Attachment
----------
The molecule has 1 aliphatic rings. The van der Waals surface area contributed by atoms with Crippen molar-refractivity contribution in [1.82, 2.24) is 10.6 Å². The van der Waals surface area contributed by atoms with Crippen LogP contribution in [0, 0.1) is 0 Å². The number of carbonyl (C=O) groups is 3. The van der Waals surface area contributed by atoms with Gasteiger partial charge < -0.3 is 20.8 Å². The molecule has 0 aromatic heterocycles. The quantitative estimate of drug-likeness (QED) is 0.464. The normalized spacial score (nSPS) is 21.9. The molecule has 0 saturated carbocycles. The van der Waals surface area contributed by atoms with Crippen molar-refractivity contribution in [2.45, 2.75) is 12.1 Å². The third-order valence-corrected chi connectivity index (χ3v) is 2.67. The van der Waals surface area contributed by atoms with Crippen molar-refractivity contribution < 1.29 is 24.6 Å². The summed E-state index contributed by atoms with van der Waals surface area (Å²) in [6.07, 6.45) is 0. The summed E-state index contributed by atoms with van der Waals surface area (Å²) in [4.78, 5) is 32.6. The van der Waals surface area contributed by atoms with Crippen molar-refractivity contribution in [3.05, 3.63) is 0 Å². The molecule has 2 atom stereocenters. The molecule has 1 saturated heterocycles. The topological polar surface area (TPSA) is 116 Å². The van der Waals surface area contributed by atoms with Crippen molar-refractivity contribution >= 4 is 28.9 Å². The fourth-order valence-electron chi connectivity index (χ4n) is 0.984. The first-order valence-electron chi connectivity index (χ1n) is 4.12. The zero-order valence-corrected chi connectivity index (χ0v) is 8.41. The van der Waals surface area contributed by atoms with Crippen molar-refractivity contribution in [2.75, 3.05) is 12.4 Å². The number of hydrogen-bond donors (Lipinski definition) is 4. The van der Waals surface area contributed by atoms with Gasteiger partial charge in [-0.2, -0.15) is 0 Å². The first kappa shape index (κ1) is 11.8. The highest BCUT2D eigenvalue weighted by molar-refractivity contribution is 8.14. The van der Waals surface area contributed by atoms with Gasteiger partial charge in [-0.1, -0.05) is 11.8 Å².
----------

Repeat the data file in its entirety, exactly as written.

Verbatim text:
The molecule has 1 aliphatic rings. The van der Waals surface area contributed by atoms with Crippen molar-refractivity contribution in [1.82, 2.24) is 10.6 Å². The van der Waals surface area contributed by atoms with Crippen LogP contribution in [0, 0.1) is 0 Å². The number of carbonyl (C=O) groups is 3. The van der Waals surface area contributed by atoms with Gasteiger partial charge < -0.3 is 20.8 Å². The molecule has 0 aromatic heterocycles. The quantitative estimate of drug-likeness (QED) is 0.464. The normalized spacial score (nSPS) is 21.9. The molecule has 0 saturated carbocycles. The van der Waals surface area contributed by atoms with Crippen molar-refractivity contribution in [2.45, 2.75) is 12.1 Å². The third-order valence-corrected chi connectivity index (χ3v) is 2.67. The van der Waals surface area contributed by atoms with Crippen molar-refractivity contribution < 1.29 is 24.6 Å². The summed E-state index contributed by atoms with van der Waals surface area (Å²) in [6.07, 6.45) is 0. The summed E-state index contributed by atoms with van der Waals surface area (Å²) in [4.78, 5) is 32.6. The van der Waals surface area contributed by atoms with Crippen molar-refractivity contribution in [3.05, 3.63) is 0 Å². The molecule has 2 atom stereocenters. The molecule has 1 saturated heterocycles. The topological polar surface area (TPSA) is 116 Å². The van der Waals surface area contributed by atoms with Crippen molar-refractivity contribution >= 4 is 28.9 Å². The fourth-order valence-electron chi connectivity index (χ4n) is 0.984. The first-order valence-electron chi connectivity index (χ1n) is 4.12. The zero-order valence-corrected chi connectivity index (χ0v) is 8.41. The van der Waals surface area contributed by atoms with Crippen molar-refractivity contribution in [2.75, 3.05) is 12.4 Å². The number of hydrogen-bond donors (Lipinski definition) is 4. The van der Waals surface area contributed by atoms with Gasteiger partial charge in [-0.2, -0.15) is 0 Å². The first kappa shape index (κ1) is 11.8. The highest BCUT2D eigenvalue weighted by molar-refractivity contribution is 8.14. The van der Waals surface area contributed by atoms with Gasteiger partial charge in [-0.1, -0.05) is 11.8 Å².